Peaks and Valleys: The highest parts of the province are on Cape Breton Island: White Hill Lake is 530 metres (1,742 feet) above sea level. Cape Breton is very hilly, much like the Smoky Mountains (in fact, its highest peak is called Cape Smoky). The hills look even higher because they are right next to the ocean. The mainland of Nova Scotia also has two long ridges, the North and the South Mountains, which run over 160 kilometres (100 miles) along both sides of the Annapolis Valley, on the western side of the province from Windsor to Digby. In places, the North Mountain rises over 225 metres (750 feet) above sea level.

    The lowest lands in the province are actually below sea level and they are also in the Annapolis Valley. Huge dikes hold back the sea and create thousands of acres of farmland, as in Holland. The area around Wolfville, Canning and Grand Pré are good examples of this, where vineyards and North America's oldest apple orchards flourish. Much of the middle and upper parts of the province are rocky highland plateaus and the scenery reminds many people of Scotland.

    Lakes: Nova Scotia has thousands of lakes. Our biggest National Park, called Kejimkujik (usually pronounced here as kedge-im-a-kou-gic, with the accent on the 4th syllable), has hundreds of lakes and is a very popular place to go canoeing and camping. Our largest lake is the Bras d'Or Lake (locally called 'bra-door' lake, with the accent on the second syllable), on Cape Breton Island. Bras d'Or means arm of gold and it is an unusual lake because it is salt-water. In fact, it is the largest salt-water lake in North America.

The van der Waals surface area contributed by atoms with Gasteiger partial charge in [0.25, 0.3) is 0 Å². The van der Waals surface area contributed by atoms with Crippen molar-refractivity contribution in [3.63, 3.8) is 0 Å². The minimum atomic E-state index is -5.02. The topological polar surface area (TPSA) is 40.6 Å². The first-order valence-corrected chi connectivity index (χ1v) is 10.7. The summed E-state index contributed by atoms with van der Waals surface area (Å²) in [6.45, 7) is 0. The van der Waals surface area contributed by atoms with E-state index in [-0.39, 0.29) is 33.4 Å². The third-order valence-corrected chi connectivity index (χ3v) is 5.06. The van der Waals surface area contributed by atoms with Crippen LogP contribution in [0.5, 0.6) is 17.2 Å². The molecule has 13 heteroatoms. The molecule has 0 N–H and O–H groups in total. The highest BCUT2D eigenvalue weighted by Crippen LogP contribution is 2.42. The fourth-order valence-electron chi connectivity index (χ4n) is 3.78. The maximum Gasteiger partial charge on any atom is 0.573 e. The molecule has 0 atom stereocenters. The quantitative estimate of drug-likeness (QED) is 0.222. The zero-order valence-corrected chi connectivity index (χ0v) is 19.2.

Forests: Most of Nova Scotia is quite rocky, just like northern Maine or New Brunswick, and it is covered with forests of maple, birch, beech, poplar, spruce, fir, hemlock and pine. It is very beautiful in the fall. We grow thousands of Christmas trees here -- some say the very best in the world. Some non-native trees such as magnolias, yews and rhododendrons also thrive here.

    Size: Nova Scotia is not the biggest province in Canada, but it is not the smallest. It is twice the size of Massachusetts, just a bit smaller than Ireland, and two-thirds the size of Maine or Scotland. It is 575 kilometres (360 miles) long, and is on average about 130 kilometres (80 miles) wide. Its total land area is about 53,000 square kilometres (25,000 square miles).